On August 24 last year, the Ministry of Defence (MoD) dressed up failure as achievement when--almost nine years after India bought the T-90 tank from Russia--the first 10 built-in-India T-90s were ceremonially rolled out of the Heavy Vehicles Factory near Chennai.
No reasons were given for that delay. Nor did the Ministry of Defence reveal the T-90's ballooning cost, now a whopping Rs 17.5 crore. On November 30, 2006, the MoD told the Lok Sabha that the T-90 tank cost Rs 12 crore apiece. Parliament does not yet know about the 50 per cent rise in cost.
The story of the T-90 has been coloured by deception and obfuscation from even before the tank was procured. Business Standard has pieced together, from internal documents and multiple interviews with MoD sources, an account of how the Indian Army has saddled itself with an underperforming, yet overpriced, version of the Russian T-90.
The deception stemmed from the army's determination to push through the T-90 contract despite vocal opposition from sections of Parliament. Former Prime Minister H D Deve Gowda argued--allegedly because a close associate had a commercial interest in continuing with T-72 production--that fitting the T-72 with modern fire control systems and night vision devices would be cheaper than buying the T-90. Deve Gowda correctly pointed out that even Russia's army had spurned the T-90.
To bypass his opposition, the MoD and the army reached an understanding with Rosvoorouzhenie, Russia's arms export agency. The T-90 would be priced only marginally higher than the T-72 by removing key T-90 systems; India would procure those through supplementary contracts after the T-90 entered service. Excluded from India's T-90s was the Shtora active protection system, which protects the T-90 from incoming enemy missiles. This was done knowing well that Pakistan's anti-tank defences are based heavily on missiles.
Other important systems were also pared. The MoD opted to buy reduced numbers of the INVAR missile, which the T-90 fires. Maintenance vehicles, which are vital to keep the T-90s running, were not included in the contract. All this allowed the government to declare before Parliament that the Russian T-90s cost just Rs 11 crore, while the assembled-in-India T-90s were Rs 12 crore apiece.
The MoD did not mention that these prices would rise when the supplementary contracts were negotiated. Nor did it reveal that India's pared-down T-90s barely matched the performance of the Pakistan Army's recently acquired T-80 UD tank, which India had cited as the threat that demanded the T-90.
Worse was to follow when the initial batch of 310 T-90s entered service (124 bought off-the-shelf and 186 as knocked-down kits). It quickly became evident--and that too during Operation Parakram, with India poised for battle against Pakistan--that the T-90s were not battleworthy. The T-90's thermal imaging sights, through which the tank aims its 125mm gun, proved unable to function in Indian summer temperatures. And, the INVAR missiles assembled in India simply didn't work. Since nobody knew why, they were sent back to Russia.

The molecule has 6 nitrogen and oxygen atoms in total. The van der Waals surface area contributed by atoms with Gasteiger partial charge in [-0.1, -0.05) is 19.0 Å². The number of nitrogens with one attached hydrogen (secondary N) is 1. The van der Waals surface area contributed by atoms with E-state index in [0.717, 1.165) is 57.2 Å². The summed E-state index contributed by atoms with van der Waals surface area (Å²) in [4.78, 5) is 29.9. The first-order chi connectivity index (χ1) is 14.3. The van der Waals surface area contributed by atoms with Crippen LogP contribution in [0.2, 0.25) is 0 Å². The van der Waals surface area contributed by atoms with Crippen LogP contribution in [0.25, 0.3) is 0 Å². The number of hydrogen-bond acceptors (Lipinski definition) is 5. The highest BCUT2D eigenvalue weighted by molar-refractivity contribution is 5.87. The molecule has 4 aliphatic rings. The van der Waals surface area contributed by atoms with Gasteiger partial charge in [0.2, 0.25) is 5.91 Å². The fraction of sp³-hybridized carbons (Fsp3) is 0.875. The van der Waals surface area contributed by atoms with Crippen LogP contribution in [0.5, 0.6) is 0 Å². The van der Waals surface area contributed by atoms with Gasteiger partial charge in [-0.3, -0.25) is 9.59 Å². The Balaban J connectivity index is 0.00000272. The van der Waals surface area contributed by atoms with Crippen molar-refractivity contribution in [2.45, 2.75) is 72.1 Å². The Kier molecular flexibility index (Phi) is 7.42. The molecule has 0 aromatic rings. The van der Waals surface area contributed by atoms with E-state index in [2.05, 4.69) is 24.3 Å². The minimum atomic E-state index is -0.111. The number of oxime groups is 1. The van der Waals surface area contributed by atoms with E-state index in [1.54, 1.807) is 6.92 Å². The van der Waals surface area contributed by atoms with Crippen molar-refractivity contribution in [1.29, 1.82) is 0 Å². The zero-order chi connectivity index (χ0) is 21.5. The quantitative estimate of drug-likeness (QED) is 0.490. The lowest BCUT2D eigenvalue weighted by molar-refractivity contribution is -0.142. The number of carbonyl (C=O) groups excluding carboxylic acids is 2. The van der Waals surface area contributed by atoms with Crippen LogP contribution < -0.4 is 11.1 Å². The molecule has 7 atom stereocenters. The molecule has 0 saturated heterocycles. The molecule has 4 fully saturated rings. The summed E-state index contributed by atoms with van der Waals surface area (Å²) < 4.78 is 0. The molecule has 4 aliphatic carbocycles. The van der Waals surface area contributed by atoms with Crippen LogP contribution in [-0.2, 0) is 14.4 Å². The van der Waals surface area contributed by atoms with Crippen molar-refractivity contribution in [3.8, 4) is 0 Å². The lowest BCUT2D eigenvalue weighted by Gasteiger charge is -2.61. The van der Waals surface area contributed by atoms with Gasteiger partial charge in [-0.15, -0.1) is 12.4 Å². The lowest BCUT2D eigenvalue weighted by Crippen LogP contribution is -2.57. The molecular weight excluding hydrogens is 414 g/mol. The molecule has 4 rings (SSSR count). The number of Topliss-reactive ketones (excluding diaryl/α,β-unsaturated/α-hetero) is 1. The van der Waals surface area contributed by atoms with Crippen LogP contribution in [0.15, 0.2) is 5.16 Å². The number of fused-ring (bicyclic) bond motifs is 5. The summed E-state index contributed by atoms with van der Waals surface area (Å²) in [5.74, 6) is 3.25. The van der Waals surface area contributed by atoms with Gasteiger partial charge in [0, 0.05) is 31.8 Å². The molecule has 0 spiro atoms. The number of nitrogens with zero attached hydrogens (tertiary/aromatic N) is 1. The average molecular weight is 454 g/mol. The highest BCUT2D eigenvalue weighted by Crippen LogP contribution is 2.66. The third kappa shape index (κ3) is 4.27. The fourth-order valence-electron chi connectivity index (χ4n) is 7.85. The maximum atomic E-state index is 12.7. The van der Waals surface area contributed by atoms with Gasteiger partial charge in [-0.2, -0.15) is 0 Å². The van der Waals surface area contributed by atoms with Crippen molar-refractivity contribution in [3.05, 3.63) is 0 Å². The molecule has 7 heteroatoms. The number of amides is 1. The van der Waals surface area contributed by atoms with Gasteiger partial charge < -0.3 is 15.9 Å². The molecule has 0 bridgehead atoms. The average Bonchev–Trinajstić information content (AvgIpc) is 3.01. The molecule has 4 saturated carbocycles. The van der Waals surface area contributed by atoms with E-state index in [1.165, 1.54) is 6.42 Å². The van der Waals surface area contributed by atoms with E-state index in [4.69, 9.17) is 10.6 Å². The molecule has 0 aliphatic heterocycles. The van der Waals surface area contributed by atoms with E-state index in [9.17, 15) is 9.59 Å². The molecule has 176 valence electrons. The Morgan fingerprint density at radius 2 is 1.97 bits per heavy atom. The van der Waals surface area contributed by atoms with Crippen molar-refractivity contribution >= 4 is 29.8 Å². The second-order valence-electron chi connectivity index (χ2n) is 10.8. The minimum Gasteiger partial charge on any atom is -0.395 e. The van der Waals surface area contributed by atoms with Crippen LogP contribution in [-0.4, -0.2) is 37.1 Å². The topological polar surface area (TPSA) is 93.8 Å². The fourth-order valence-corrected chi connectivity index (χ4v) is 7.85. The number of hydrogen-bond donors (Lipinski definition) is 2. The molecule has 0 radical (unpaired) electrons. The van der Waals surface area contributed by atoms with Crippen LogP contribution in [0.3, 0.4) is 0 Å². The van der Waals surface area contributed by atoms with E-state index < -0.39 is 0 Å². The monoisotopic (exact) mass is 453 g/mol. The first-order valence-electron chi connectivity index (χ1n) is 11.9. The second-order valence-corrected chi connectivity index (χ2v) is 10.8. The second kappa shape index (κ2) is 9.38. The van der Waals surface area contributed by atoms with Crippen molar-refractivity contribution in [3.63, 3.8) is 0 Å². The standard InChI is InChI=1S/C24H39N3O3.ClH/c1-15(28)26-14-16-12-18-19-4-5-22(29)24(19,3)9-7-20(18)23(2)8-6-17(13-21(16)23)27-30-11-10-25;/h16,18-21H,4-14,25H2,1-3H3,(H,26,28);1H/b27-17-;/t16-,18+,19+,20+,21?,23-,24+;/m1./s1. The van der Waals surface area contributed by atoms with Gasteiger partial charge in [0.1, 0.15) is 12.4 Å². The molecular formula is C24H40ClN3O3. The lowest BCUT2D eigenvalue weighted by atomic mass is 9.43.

Even more alarmingly, the army discovered that the T-90 sighting systems could not fire Indian tank ammunition, which was falling short of the targets. So, even as a panicked MoD appealed to the DRDO and other research institutions to re-orient the T-90's fire control computer for firing Indian ammunition, Russian ammunition was bought.
With Russia playing hardball, none of the supplementary contracts have yet gone through. The TI sights remain a problem. The army has decided to fit each T-90 with an Environment Control System, to cool the delicate electronics with a stream of chilled air. None of the world's current tanks, other than France's LeClerc, has such a system. The American Abrams and the British Challenger tanks fought in the Iraq desert without air-conditioning. India's Arjun tank, too, has "hardened" electronics that function perfectly even in the Rajasthan summer.
Nor has the MoD managed to procure the Shtora anti-missile system. The Directorate General of Mechanised Forces now plans to equip India's eventual 1,657-tank T-90 fleet with the advanced ARENA active protection system, for which it has budgeted Rs 2,500 crore in the Army Acquisition Plan for 2009-11.
The greatest concern arose when Russia held back on its contractual obligation to transfer the technology needed to build 1,000 T-90s in India. But, instead of pressuring Russia, the MoD rewarded it in 2007 with a contract for 347 more T-90s. In an astonishing Catch-22, the MoD argued that the new purchase was needed because indigenous production had not begun.
Next month, when the T-90 is measured against the Arjun in comparative trials, the T-90s' drawbacks will not be evident. But, as officers who have operated the T-90 admit, these could be crucial handicaps in battle.
"It is for these reasons that I have consistently argued for supporting the Indian Arjun tank," says General Shankar Roy Chowdhury, former army chief and himself a tankman. "Another country can hold India hostage in many ways. We need to place an order for several hundred Arjun tanks so that economies of scale can kick in and we can bring down the price even further." If the Arjun performs strongly in next month's comparative trials around Suratgarh and Pokhran, that order could be in the offing.